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DOXA 2023: Kite Zo A (Leave the Bones) delves into vodou spirituality and the true history of Haiti

Kite Zo A
Kite Zo A (Leave the Bones) offers a nuanced look at vodou traditions in Haiti.

An extraordinary documentary, Kite Zo A (Leave the Bones), opens with a reference to a momentous event in the history of Haiti.

“We are the children of Bois Caïman,” say spoken-word artist Wood-Jerry Gabriel.

“We are Haiti,” the narrator continues. “Where Africa meets the tip of a Caribbean island.”

Bois Caïman is a forest in northern Haiti where enslaved Africans met in 1791. In the mountains, they planned the first large insurrection. Vodou priest Dutty Boukman presided over a ceremony with dance and the ritual sacrifice of a pig. This spurred participants to engage in a major slave revolt, which set off the Haitian Revolution.

That, in turn, led to the creation of the first Black republic in 1804.

Iranian-Canadian director Kaveh Nabatian’s Kite Zo A (Leave the Bones) pays homage to this glorious history, as well as vodou’s role in Haitian life. One way is through vibrant and expressive dance sequences. These are often supported by the hypnotic music of Grammy winner Joseph Ray and the Haitian collective Lakou Mizik.

For example, near the beginning of the film, dancer Gerald Joanis personifies the Haitian tradition of resistance through his muscular physicality and lithe footwork. It’s accompanied by mesmerizing arm movements. Simply with his body, Joanis demonstrates the resilience of African culture in the face of western oppression and slavery.

Another dancer, Jasmin Anis, embodies Simbi Nan Dio. She’s the loa who rules the water.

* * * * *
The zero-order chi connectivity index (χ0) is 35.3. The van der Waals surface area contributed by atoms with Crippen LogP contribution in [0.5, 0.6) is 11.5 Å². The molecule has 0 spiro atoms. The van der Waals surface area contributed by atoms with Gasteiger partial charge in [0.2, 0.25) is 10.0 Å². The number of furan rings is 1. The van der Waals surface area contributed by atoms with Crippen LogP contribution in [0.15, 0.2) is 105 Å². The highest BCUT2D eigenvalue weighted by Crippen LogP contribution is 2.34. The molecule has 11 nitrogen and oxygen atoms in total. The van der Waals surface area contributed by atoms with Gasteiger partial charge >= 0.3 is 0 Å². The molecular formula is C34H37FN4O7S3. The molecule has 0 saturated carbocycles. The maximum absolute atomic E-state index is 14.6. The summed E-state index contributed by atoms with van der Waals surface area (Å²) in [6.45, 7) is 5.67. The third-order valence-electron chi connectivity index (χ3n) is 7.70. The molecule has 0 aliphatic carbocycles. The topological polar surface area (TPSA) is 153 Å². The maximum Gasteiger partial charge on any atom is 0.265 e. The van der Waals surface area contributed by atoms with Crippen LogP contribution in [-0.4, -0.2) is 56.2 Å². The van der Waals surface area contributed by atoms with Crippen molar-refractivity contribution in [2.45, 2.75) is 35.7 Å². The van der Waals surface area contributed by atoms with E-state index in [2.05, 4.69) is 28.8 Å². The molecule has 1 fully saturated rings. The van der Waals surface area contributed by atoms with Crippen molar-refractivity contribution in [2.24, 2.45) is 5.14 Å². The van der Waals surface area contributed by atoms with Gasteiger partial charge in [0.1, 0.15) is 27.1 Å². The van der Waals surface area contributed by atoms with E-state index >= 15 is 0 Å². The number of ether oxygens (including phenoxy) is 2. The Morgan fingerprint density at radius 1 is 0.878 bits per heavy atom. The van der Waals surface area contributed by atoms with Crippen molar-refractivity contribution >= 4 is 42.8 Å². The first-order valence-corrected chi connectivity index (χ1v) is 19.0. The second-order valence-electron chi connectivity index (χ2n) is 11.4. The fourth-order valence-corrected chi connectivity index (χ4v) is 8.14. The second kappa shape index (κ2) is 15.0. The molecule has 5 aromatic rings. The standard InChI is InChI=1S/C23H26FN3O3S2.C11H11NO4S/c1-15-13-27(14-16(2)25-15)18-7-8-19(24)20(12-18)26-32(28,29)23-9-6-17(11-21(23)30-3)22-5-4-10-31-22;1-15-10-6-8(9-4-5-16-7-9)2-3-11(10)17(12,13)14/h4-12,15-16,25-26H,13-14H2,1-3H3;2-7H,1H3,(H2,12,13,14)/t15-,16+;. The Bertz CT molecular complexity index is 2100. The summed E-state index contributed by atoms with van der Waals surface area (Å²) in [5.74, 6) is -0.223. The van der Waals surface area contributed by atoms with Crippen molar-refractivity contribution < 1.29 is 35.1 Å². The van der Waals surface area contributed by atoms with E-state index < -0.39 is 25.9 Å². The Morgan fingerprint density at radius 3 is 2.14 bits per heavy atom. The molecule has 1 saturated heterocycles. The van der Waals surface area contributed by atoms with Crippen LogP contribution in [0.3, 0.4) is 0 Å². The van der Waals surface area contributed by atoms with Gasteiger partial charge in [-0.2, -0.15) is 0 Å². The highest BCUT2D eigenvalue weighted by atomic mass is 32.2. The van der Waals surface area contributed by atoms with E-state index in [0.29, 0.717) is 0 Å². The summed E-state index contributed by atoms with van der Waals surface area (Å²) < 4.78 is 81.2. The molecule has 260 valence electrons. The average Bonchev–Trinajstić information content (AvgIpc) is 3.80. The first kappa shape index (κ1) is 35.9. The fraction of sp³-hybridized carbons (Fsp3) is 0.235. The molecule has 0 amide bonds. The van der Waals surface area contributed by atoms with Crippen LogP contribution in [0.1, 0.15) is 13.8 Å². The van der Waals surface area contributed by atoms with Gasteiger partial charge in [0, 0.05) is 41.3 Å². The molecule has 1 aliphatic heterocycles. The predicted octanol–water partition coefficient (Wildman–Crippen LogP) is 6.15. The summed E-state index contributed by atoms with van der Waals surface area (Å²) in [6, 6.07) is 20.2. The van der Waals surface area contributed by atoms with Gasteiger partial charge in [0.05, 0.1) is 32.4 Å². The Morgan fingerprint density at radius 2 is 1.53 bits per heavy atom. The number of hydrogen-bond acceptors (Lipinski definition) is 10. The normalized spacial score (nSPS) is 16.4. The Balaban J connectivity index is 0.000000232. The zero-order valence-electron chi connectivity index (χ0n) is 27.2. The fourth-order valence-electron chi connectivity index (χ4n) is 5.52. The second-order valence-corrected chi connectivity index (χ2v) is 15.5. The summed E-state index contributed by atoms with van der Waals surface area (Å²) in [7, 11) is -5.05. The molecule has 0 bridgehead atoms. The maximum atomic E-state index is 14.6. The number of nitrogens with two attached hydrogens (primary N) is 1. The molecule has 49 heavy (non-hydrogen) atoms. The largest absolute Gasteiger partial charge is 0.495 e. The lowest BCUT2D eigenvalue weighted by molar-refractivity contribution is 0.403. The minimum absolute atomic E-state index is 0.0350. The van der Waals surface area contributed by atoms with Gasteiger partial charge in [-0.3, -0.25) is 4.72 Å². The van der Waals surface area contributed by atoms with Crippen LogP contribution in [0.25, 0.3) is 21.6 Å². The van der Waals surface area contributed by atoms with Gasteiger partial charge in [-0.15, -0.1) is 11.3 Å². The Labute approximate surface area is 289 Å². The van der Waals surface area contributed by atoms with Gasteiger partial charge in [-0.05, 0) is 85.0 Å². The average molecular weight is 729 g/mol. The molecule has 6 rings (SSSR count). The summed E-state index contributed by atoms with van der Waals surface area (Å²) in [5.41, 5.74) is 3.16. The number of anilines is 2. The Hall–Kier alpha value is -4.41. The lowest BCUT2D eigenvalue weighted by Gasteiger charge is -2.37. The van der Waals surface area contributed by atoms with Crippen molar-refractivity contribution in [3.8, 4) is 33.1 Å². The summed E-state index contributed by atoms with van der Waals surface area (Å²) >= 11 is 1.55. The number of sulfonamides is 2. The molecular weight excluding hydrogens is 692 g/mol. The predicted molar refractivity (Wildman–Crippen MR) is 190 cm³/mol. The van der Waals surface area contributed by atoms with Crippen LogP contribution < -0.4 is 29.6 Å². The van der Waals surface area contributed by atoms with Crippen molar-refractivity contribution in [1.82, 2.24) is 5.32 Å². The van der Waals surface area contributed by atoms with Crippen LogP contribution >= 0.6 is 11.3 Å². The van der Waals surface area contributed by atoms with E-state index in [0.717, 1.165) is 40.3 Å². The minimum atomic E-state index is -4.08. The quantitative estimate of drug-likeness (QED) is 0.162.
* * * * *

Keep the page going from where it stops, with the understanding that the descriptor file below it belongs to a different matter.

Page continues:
With her undulating movements on the edge of the sea, Anis amplifies the words of fisherman and vodou advocate Ceres Andris

“She’ll watch over you like you were a little baby,” Andris declares as he rows on the water. “If adversity befalls you, Simbi will possess you to help you overcome it. “

Louis Lesly Marcelen, a.k.a. Sanba Zao
Louis Lesly Marcelen, a.k.a. Sanba Zao, sheds light on Haitian history.

Spirituality infuses Kite Zo A

This oarsman confidently declares that vodou flows in the veins of Haitians. In fact, Simbi’s origins go back to the Kongo-speaking peoples on Africa’s Atlantic coast.

“If you get sick, Simbi can possess you and tell you what sickness you have and what precautions to take to prevent misfortune,” Andris states with utmost seriousness. “If you’re going down the wrong path, she’ll meet you and show you a different one.”

It’s spiritual and, at times, intense. Gabriel’s compelling and poetic narration reinforces the mood. And with the help of other evocative Haitian commentators, such as Louis Lesly Marcelen and Luckson Hyppolite, the film illuminates how the past has informed the present in their troubled country.

For most people living in English-speaking Canada, Haiti is mostly known for its problems. Monumental earthquakes in 2010 and 2021 devastated the country, leaving hundreds of thousands dead and injured.

But there’s a Haiti that’s rarely seen on newscasts—a country with proud and often joyful public servants, community leaders, and artists trying to rebuild their country from the debacle of the Duvalier family dictatorship and the carnage of colonialism. This Haiti is vividly on display in Kite Zo A (Leave the Bones), which closes the DOXA Documentary Film Festival. It’s a must-see for anyone curious to learn the true history of this Caribbean nation.

The DOXA Documentary Film Festival will present Kite Zo A (Leave the Bones) at 7:30 p.m. on Sunday (May 14) at the Cinematheque. For more information and tickets, visit the DOXA website. Follow Pancouver on Twitter @PancouverMedia.

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Charlie Smith

Charlie Smith

Pancouver editor Charlie Smith has worked as a Vancouver journalist in print, radio, and television for more than three decades.

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We would like to acknowledge that we are gathered on the traditional and unceded territories of the Coast Salish peoples of the xʷməθkwəy̓əm (Musqueam), Skwxwú7mesh (Squamish), and Səl̓ílwətaɬ (Tsleil-Waututh) Nations. With this acknowledgement, we thank the Indigenous peoples who still live on and care for this land.